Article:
Zambia/ Memory and photography / Sana Ginwala / IN OUR HOMES, THE SUBJECT OF OUR MUSEUMS.

When explaining the primary reason, that is to say the very origin of the exhibition, Sana Ginwala pulls from an envelope a photograph dated from the end of the 1980s. image of my uncle Mohammed, which was taken in the shop (PAZA Trading) he had just opened. This photo is important to me. Thanks to him and the business he started, my family migrated from India to Zambia before I was born. This cliché is therefore doubly founding.

L’image date des années 80 et elle raconte une double histoire: au singulier, puis au pluriel. Passerelle.

Sana Ginwala, a Zambian curator and artist of Indian origin, is in search of her identity in the most innocuous images. Today they also concern her own existence as well as those of the community in which she lives… while being identified as a foreigner. “Belonging (belonging, in English).

The exhibition « Exploring Identity through photographs from the past » therefore serves as a gateway. “Through photography, I was able to understand my identity, my family lineage and our migrations from Myanmar to India and Zambia. My intention with Zambia Belonging as a project is to facilitate this for other people as well. “, she explains.

The choice of the place of exhibition is not insignificant either. It was a necessity for this one to be held in the national museum of Lusaka, and to put in dialogue the great history of Zambia and the personal trajectories. At the same time, “Belonging” makes it possible to rethink the notion of the archive, even that of the museum. “Most of the public came for the first time to this place of collective memory. The exhibition, under this “personal” aspect, allows some to “reclaim” their own archives, in their own homes and thus reactivate dialogues with the elderly who are living libraries.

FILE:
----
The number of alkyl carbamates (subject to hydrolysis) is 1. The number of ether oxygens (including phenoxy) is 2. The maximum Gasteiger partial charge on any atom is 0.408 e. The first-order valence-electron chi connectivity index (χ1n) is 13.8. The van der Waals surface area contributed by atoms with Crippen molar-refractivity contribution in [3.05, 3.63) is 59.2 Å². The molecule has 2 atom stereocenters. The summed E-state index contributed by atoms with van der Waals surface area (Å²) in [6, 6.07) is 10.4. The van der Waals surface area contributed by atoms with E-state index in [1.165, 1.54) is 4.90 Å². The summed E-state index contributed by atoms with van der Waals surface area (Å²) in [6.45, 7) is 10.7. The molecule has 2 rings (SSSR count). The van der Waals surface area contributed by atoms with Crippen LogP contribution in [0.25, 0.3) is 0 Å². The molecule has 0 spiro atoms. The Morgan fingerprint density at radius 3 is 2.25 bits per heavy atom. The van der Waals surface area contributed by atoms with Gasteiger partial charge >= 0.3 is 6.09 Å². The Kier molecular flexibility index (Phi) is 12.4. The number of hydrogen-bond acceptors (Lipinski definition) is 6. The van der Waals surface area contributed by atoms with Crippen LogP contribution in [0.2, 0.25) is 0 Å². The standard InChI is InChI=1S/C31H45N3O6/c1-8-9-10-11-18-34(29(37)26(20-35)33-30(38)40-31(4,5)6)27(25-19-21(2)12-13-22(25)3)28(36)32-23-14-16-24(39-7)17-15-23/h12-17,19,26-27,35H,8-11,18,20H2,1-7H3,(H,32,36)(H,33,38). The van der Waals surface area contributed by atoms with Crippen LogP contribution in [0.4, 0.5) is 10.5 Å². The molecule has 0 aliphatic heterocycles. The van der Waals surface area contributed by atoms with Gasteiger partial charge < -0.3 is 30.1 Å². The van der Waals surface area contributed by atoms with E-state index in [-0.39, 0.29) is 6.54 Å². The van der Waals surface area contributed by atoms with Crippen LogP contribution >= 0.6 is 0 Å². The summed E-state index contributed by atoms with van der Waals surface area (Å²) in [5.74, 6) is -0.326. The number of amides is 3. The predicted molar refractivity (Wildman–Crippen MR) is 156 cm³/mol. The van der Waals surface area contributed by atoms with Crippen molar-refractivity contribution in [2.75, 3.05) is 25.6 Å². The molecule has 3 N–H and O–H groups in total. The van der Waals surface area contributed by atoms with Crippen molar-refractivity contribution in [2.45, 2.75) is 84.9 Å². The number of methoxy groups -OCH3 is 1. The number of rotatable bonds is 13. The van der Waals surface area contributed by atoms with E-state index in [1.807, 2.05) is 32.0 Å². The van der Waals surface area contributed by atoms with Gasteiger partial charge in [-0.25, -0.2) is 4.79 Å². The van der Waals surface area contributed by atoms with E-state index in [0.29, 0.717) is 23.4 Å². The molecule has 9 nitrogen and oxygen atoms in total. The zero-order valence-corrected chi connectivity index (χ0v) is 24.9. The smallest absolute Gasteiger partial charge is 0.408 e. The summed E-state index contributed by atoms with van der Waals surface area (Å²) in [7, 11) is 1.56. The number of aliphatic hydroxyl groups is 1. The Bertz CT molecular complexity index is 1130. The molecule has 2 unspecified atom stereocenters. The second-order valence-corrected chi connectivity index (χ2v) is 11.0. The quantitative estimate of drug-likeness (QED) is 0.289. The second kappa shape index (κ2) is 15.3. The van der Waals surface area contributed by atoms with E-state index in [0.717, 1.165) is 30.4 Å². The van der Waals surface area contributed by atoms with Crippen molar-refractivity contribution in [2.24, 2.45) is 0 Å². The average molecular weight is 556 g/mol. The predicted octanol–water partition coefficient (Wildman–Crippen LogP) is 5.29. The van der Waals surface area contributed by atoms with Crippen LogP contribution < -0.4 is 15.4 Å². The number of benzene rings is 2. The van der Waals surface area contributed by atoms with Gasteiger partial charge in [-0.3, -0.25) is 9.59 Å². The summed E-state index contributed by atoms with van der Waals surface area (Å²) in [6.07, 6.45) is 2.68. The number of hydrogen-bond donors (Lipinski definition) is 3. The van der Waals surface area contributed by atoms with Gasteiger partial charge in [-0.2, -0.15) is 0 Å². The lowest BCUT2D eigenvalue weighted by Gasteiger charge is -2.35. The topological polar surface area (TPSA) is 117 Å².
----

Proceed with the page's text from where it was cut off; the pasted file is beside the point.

This is an aspect on which Sana Ginwala also dwells: “How to archive feelings, emotions, experiences, by absorbing the past into the present through photography? By decentralizing the history of Lusaka and Zambia, while opening the possibility of reading other stories of simple friendships, stories of citizens in a new light. This time, the citizen is no longer a spectator, but a determining actor in this History.

Uncle Mohammed, when he arrived in Zambia…

“This is an image of my uncle Mohammed, which was taken in the shop (PAZA Trading) he had just opened. This photo is important to me. Thanks to him and the business he started, my family migrated from India to Zambia before I was born. » Sana Ginwala

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Zambia Belonging, nov-décembre 2021, au Musée national de Lusaka et 6 au 12 décembre, à l’East Park Mall, Lusaka (Zambie).
Stéphane Kabila Kyowa
stephanekabilakyowa@gmail.com

Photos : DR, Sana Ginwala.
+260 96 559 52 52
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